Finance

Disabled veterans to be exempted from pension cuts

WASHINGTON (AP) — A massive spending bill taking shape on Capitol Hill is likely to repeal a recently enacted pension cut for disabled veterans.

Capitol Hill aides said Wednesday that the $1 trillion-plus omnibus spending bill measure will reverse a 1 percentage point cut to annual cost-of-living increases that was inadvertently applied to more than 63,000 veterans who have left the military due to injury or disability.

But the controversial pension cut included in last month's budget agreement would continue to apply to other military retirees. It would save about $6 billion over the coming decade, money that's being used to ease cuts to the Pentagon budget this year.

The pension cuts have drawn fierce opposition from veterans groups and lawmakers in both parties, but it's unclear whether the entire provision will be repealed. The aides required anonymity because the spending bill isn't complete and they aren't authorized to discuss it publicly.

Some lawmakers originally claimed, incorrectly, that the pension cut in last month's budget bill would not apply to disabled veterans. When they discovered that it did, they immediately promised to correct it. The upcoming budget measure is the first available vehicle.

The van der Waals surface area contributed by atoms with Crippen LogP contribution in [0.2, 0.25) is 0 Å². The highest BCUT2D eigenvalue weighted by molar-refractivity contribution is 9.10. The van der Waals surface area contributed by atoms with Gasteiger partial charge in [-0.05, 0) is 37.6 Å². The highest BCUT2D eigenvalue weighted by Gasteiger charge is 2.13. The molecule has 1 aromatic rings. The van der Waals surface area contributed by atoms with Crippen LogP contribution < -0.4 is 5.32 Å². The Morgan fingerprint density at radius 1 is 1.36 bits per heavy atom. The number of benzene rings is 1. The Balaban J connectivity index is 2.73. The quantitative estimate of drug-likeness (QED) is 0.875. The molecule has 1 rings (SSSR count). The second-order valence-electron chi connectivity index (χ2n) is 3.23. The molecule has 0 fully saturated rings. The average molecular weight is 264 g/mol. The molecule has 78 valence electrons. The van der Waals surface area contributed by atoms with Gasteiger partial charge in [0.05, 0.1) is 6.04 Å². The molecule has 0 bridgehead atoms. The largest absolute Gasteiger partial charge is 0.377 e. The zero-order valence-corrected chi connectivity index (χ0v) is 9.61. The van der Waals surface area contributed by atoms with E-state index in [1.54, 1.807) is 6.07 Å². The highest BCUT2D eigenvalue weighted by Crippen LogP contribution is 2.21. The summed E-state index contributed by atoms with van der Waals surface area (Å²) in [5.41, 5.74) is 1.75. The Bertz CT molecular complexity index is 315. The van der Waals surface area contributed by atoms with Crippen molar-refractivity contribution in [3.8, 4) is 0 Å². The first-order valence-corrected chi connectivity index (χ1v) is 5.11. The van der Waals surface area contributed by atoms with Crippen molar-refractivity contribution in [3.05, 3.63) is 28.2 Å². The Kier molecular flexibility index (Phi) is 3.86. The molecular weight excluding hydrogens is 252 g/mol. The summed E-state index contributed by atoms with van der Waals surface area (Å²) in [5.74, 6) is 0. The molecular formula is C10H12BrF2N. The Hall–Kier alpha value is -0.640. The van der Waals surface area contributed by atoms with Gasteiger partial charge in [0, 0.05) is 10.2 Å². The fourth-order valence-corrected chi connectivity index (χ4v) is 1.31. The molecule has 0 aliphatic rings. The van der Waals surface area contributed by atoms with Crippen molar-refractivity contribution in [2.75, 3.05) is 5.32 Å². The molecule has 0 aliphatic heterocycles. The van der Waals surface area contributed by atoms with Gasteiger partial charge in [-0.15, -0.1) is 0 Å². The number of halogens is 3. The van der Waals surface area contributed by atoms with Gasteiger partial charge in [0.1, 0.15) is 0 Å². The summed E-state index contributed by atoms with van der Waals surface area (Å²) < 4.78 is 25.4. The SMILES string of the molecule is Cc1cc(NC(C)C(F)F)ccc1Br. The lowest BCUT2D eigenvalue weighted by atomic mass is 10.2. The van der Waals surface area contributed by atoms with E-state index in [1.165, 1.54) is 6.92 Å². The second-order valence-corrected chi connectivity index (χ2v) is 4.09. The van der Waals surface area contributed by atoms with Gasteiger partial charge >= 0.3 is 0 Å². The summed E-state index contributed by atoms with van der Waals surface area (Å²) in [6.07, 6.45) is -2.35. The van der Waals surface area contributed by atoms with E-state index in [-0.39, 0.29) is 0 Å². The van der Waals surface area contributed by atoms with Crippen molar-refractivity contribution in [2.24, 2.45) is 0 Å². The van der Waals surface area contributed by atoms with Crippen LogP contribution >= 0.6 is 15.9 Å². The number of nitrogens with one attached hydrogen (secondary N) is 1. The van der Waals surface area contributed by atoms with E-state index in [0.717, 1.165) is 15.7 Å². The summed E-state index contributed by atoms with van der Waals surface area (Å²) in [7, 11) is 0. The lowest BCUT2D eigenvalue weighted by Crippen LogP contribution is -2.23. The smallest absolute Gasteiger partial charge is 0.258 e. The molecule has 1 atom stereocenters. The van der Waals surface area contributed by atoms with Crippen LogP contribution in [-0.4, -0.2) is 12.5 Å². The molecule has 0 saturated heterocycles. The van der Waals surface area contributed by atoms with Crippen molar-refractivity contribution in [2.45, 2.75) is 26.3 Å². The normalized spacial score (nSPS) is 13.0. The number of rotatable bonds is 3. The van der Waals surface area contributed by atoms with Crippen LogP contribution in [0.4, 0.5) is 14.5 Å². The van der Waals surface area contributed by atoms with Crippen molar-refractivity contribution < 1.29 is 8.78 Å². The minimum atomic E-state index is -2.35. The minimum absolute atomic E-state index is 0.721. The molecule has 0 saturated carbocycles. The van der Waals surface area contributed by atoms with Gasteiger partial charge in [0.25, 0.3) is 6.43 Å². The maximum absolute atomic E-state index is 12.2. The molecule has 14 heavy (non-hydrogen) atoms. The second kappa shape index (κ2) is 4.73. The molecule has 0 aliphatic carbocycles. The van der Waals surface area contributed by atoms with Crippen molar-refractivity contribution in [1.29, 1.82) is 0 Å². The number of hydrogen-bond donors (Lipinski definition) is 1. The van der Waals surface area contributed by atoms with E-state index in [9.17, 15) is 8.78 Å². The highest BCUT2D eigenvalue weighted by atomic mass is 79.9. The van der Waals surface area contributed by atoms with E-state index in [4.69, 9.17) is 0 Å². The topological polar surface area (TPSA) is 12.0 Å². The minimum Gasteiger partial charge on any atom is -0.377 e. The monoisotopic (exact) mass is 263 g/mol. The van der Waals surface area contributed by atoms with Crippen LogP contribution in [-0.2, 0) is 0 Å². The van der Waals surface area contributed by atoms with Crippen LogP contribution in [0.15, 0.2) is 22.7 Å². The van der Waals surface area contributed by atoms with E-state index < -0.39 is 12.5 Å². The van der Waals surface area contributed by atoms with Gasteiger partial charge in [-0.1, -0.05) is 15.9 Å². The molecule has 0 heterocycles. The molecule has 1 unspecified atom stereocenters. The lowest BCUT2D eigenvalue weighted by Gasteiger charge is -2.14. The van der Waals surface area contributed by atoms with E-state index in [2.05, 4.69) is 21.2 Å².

House Budget Committee Chairman Paul Ryan, R-Wis., recently defended the pension cut in an op-ed in USA Today, saying he stands behind "responsible reforms of military compensation." Service members are permitted to retire at half pay after 20 years in the military, which means they can claim their pensions as early as age 38, a generous benefit that defenders say helps retain servicemen and women. He says a typical serviceman who retirees at 38 would receive a $1.7 million pension over his lifetime instead of a $1.8 million benefit and that most military retirees go on to second careers.

House Appropriations Committee spokeswoman Jennifer Hing said the pension provision is "part of the conversation" lawmakers are having on the omnibus spending measure, which lawmakers hope to release as early as Friday.

A short-term spending bill expires Jan. 15 and Congress needs to act before then to avert a government shutdown. House Appropriations Committee Chairman Harold Rogers, R-Ky., said Wednesday that he's pressing for a short extension of perhaps two days to buy more time to pass the measure through Congress next week.

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